Five years later, Flint’s Every Nation Church remains committed to ‘racial reconciliation’

By Harold C. Ford

Five years after the merger of two Flint congregations – one predominantly white and located in the center of Flint, the other a Black congregation that left its church home near Flint’s north side – the co-pastors of Every Nation Assembly of God Church remain committed to the union.  

“We never look back,” said Every Nation Co-Pastor Michael Stone, who led his congregation’s departure from its former Beecher, Mich. house of worship, Power of God Ministries, to their new home at Every Nation.

“Racial reconciliation has been a big part of mine and my wife’s focus here,” added Every Nation Co-Pastor Tom Mattiuzzo.  “It hasn’t been everybody’s cup of tea.”  

Until 2019, Mattiuzzo was the sole pastor of the former Riverside Tabernacle Assembly of God Church in Flint’s Central Park neighborhood — now Every Nation Church. The building is sandwiched between the city’s downtown district and University of Michigan-Flint campus to the west and Flint’s Cultural Center and Mott Community College to the east.  

“I [became] so tired in this town of going to all-white funerals and all-Black funerals,” Mattiuzzo told East Village Magazine (EVM) in late May. “We’re all going to heaven together, we believe, but yet we can’t worship together and serve together.” 

Segregated Sundays in a segregated city

In 1964 American civil rights leader Martin Luther King Jr. famously observed that “11 a.m. Sunday is our most segregated hour.”  

His observation remains largely true today. 

A 2016 report by Equal Justice Initiative (EJI) entitled “Racial Segregation in the Church” found that “86 percent of American churches lack any meaningful racial diversity.”

A May 2023 Axios report that polled 5,872 adults reconfirmed EJI’s finding: “The vast majority of U.S. churchgoers … report that they belong to congregations where most people are of their race or ethnicity…”

A visit to local houses of worship in Genesee County would likely confirm the same findings. After all, Flint is still evolving from its status as one of the most segregated U.S. cities of the 20th century. As Andrew Highsmith wrote in his book, “Demolition Means Progress”:

“By the close of the 1930s, the widespread use of restrictive covenants [in real estate] had helped make Flint the third most segregated city in the nation, surpassed only by Miami, Florida, and Norfolk, Virginia.”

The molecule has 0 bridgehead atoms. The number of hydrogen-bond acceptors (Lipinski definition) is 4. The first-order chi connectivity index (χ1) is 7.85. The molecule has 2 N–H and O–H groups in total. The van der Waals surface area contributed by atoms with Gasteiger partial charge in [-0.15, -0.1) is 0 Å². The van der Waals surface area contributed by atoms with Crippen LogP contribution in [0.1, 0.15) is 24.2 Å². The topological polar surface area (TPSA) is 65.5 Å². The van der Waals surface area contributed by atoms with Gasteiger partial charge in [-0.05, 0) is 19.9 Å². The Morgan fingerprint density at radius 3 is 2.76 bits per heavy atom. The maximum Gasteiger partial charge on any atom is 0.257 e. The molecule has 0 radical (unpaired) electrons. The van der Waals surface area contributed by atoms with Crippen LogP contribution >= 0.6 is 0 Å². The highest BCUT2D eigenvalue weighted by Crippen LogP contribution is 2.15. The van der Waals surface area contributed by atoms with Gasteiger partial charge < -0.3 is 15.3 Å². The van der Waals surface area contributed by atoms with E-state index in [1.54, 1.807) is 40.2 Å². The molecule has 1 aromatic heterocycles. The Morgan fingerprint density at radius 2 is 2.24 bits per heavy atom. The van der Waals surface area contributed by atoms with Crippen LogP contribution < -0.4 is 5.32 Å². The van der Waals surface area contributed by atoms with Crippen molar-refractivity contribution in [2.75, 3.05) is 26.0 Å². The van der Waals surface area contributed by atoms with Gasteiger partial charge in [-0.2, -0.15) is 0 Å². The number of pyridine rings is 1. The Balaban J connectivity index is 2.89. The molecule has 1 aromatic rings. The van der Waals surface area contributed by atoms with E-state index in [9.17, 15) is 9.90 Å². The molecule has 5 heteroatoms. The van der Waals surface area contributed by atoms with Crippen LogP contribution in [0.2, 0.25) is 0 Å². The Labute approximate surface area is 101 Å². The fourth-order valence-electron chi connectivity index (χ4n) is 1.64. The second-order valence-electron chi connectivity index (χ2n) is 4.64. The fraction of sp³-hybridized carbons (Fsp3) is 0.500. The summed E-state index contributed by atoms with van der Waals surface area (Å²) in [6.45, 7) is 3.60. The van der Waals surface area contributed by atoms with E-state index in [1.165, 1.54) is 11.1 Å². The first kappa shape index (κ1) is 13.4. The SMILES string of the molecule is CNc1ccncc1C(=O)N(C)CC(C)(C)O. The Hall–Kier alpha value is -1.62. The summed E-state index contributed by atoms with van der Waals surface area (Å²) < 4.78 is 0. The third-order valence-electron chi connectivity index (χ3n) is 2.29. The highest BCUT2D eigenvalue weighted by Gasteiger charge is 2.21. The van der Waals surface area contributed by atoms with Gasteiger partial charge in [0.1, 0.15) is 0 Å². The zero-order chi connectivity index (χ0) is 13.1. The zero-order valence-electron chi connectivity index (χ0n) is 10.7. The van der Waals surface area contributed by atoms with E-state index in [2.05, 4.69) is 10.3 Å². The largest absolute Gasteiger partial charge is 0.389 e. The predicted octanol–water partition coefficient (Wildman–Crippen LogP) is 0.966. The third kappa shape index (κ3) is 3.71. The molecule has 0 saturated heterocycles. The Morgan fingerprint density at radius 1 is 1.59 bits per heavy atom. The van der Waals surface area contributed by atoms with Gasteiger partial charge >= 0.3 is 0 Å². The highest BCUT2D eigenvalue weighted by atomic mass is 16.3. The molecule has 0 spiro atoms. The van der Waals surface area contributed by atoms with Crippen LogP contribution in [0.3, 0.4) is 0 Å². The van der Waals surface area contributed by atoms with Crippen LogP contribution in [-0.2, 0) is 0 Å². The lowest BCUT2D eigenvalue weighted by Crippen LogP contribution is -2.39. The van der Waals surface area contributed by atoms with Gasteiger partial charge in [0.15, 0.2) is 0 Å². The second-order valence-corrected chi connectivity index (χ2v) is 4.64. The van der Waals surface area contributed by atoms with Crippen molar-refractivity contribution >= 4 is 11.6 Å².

“Southern city”

Mattiuzzo discovered vestiges of Flint’s racially segregated history when he and his wife migrated from Buffalo, N.Y. to Flint in 1992.  

“I was surprised by the ‘southernness’ of Flint, by the southern culture of Flint … the racial equations in Flint,” Mattiuzzo said. “I didn’t foresee that Flint would be such a southern city.”

That included the Flint church – Riverside Tabernacle – that hired Mattiuzzo as its new pastor. 

“Riverside Tabernacle was exclusively white at that time. There were no Black families in the church at all and most of our families didn’t live in Flint any more,” he said. “They lived in Grand Blanc … Swartz Creek … Davison … Fenton … Clio. They would come pulling in Sunday morning, lock their doors, run into the church, run back out of the church, and lock their doors and get out [of Flint] as fast as they could. For some years we were pretty much a suburban church meeting in downtown Flint.”

Planning for change

“If we don’t change, we don’t grow,” wrote the American author and journalist Gail Sheehy. “If we don’t grow, we aren’t really living.”

About 25 years ago, according to Mattiuzzo, Riverside Tabernacle began planning to change the incongruent relationship between the urban setting of its building and its white, mostly suburban membership. 

“We started leaning into the city [of Flint] more,” Mattiuzzo recalled. “We started seeing some African American adults … coming to the church …[who] came in and saw people who looked like them, who were part of our church family and well respected.”